Skip to main content

Albany Covered Bridge - New Hampshire

 


Located roughly six miles west of Conway along Swift River in the White Mountains of New Hampshire and near the very scenic Kancamagus Highway (NH 112), the Albany Covered Bridge is a popular stop for travelers taking the scenic route. The Albany Covered Bridge is a 120 foot long Paddleford truss covered bridge that was initially built in 1858, but was destroyed by a storm a year later which flooded the Swift River and swept away the new bridge. At that time, builders Almzi Russell and Leandre Morton entered into an agreement with the town of Albany to build a new covered bridge for $1,300, minus the amount previously paid for the original bridge. As a result of the agreement, the covered bridge was quickly rebuilt and has stood the test of time, along with a renovation in 1970. The artfully crafted covered bridge features wide shallow arches and sharply raked facades. In 1981 and 1982, the U.S. Forest Service replaced the wooden floor timbers with a steel floor for added support. Near the covered bridge is a mud sill, which was taken from the bed of the river to support the falsework and scaffolding during the construction of the bridge span.

Today, you can visit the Albany Covered Bridge off of Passaconaway Road if you are heading along NH 112. Some people may see the bridge on the way to the Covered Bridge Campground, other people may be traveling to the bridge to go fishing or get some neat photos of the Swift River and the covered bridge, while others (like myself the day I visited) may be stopping to see the bridge on the way to a further away destination. I visited during the early summer, but I'm told that the Albany Covered Bridge is picturesque in all seasons. If you are visiting the bridge, please be aware that there is a 7' 9" height restriction for vehicles using the bridge and that the bridge is closed to vehicles in the winter (but foot traffic is OK). There are some interpretive storyboards that can be seen around the bridge as well that will help tell the story of the bridge's construction. I was compelled to stop by and see the Albany Covered Bridge during a trip to New Hampshire and Maine in June 2013, and it was worth the stop.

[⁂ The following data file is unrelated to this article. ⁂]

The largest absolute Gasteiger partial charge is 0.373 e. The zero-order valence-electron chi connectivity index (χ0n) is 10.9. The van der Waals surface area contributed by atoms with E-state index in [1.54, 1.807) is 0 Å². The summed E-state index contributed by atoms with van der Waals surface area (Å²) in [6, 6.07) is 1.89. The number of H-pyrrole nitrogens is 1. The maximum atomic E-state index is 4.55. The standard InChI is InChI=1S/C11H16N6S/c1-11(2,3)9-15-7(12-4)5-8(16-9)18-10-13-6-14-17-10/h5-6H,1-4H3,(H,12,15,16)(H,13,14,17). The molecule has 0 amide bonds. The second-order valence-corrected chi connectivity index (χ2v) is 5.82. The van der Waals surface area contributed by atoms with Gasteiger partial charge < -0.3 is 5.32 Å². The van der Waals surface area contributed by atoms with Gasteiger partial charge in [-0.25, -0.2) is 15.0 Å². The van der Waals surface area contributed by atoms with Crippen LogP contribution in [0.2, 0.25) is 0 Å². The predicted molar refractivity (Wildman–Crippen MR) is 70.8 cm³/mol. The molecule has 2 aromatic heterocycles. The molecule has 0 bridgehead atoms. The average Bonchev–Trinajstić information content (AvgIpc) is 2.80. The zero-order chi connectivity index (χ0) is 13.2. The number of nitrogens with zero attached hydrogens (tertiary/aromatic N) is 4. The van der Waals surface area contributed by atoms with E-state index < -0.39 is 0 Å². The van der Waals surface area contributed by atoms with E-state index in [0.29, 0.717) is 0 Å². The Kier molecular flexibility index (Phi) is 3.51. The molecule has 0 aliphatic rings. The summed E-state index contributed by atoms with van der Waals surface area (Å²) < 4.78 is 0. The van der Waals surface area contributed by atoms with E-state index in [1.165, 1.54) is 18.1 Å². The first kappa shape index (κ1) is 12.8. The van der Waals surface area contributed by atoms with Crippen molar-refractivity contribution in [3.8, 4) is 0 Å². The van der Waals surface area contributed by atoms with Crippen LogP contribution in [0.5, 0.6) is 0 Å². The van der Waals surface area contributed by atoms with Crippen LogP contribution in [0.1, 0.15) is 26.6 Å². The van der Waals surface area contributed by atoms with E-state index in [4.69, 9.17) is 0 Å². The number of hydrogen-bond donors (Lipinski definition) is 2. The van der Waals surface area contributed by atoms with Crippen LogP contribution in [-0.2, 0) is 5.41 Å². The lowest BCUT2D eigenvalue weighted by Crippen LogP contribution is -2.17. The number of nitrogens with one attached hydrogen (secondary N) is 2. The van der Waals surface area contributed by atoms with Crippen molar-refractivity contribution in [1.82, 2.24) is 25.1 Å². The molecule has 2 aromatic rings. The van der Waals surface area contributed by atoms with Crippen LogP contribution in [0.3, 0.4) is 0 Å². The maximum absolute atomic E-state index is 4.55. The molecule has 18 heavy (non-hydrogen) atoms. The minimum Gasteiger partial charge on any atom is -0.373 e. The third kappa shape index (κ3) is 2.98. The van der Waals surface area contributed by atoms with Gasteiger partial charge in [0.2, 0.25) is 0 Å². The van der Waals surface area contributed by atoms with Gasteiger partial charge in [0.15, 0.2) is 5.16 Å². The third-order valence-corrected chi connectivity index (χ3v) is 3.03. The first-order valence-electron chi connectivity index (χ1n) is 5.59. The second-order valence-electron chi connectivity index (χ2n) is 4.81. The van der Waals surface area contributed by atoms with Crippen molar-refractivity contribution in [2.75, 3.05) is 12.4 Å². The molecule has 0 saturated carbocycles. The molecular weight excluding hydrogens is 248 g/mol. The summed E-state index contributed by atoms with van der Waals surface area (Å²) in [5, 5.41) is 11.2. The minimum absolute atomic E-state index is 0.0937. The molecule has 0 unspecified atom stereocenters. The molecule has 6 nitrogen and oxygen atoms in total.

View of the Swift River as seen from the Albany Covered Bridge.

And here's a couple views of the Albany Covered Bridge from the Swift River.


Side angle views of the Albany Covered Bridge.


The Swift River. This view must be an absolute gem during fall foliage season.

Approaching the Albany Covered Bridge.

The Swift River is a New Hampshire Protected River. The New Hampshire Protected Rivers are a part of the New Hampshire Rivers Management and Protection Program, which is designed to protect significant river resources through a combination of state and local resource management and protection.

A timber barrier has been set up to discourage drivers of oversized vehicles from driving across the Albany Covered Bridge




How to Get There:




Sources and Links:
NHTourGuide.com - Albany Covered Bridge (Kancamagus Highway Region)
USDA / White Mountain National Forest - Albany Covered Bridge
New Hampshire Covered Bridges - Albany Bridge
Bridgehunter.com - Albany Covered Bridge 29-02-06